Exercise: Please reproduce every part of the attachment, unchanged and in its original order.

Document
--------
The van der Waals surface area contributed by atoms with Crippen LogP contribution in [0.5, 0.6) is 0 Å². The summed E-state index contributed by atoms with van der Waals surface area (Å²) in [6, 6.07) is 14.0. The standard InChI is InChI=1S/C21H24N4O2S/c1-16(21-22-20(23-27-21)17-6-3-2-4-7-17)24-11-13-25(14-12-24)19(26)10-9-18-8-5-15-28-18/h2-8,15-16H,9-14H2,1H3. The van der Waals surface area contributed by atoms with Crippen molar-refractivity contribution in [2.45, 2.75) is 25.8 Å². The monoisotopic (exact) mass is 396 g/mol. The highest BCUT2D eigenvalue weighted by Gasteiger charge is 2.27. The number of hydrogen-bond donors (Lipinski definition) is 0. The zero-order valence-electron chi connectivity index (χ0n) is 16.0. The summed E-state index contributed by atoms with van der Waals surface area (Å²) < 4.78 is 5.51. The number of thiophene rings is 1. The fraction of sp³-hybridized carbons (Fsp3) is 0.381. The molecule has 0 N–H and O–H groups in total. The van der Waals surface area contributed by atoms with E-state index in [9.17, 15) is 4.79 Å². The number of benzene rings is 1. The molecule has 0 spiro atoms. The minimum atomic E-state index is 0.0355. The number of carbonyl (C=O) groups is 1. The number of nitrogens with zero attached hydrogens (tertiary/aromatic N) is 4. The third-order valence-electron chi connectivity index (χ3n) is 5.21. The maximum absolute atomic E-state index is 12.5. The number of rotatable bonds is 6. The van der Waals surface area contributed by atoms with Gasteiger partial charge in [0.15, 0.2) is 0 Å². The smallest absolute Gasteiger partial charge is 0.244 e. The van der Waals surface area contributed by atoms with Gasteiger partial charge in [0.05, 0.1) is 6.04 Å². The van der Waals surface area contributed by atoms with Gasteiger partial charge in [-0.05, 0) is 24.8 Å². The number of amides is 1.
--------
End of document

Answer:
The van der Waals surface area contributed by atoms with Crippen LogP contribution in [0.5, 0.6) is 0 Å². The summed E-state index contributed by atoms with van der Waals surface area (Å²) in [6, 6.07) is 14.0. The standard InChI is InChI=1S/C21H24N4O2S/c1-16(21-22-20(23-27-21)17-6-3-2-4-7-17)24-11-13-25(14-12-24)19(26)10-9-18-8-5-15-28-18/h2-8,15-16H,9-14H2,1H3. The van der Waals surface area contributed by atoms with Crippen molar-refractivity contribution in [2.45, 2.75) is 25.8 Å². The monoisotopic (exact) mass is 396 g/mol. The highest BCUT2D eigenvalue weighted by Gasteiger charge is 2.27. The number of hydrogen-bond donors (Lipinski definition) is 0. The zero-order valence-electron chi connectivity index (χ0n) is 16.0. The summed E-state index contributed by atoms with van der Waals surface area (Å²) < 4.78 is 5.51. The number of thiophene rings is 1. The fraction of sp³-hybridized carbons (Fsp3) is 0.381. The molecule has 0 N–H and O–H groups in total. The van der Waals surface area contributed by atoms with E-state index in [9.17, 15) is 4.79 Å². The number of benzene rings is 1. The molecule has 0 spiro atoms. The minimum atomic E-state index is 0.0355. The number of carbonyl (C=O) groups is 1. The number of nitrogens with zero attached hydrogens (tertiary/aromatic N) is 4. The third-order valence-electron chi connectivity index (χ3n) is 5.21. The maximum absolute atomic E-state index is 12.5. The number of rotatable bonds is 6. The van der Waals surface area contributed by atoms with Gasteiger partial charge in [0.15, 0.2) is 0 Å². The smallest absolute Gasteiger partial charge is 0.244 e. The van der Waals surface area contributed by atoms with Gasteiger partial charge in [0.05, 0.1) is 6.04 Å². The van der Waals surface area contributed by atoms with Gasteiger partial charge in [-0.05, 0) is 24.8 Å². The number of amides is 1.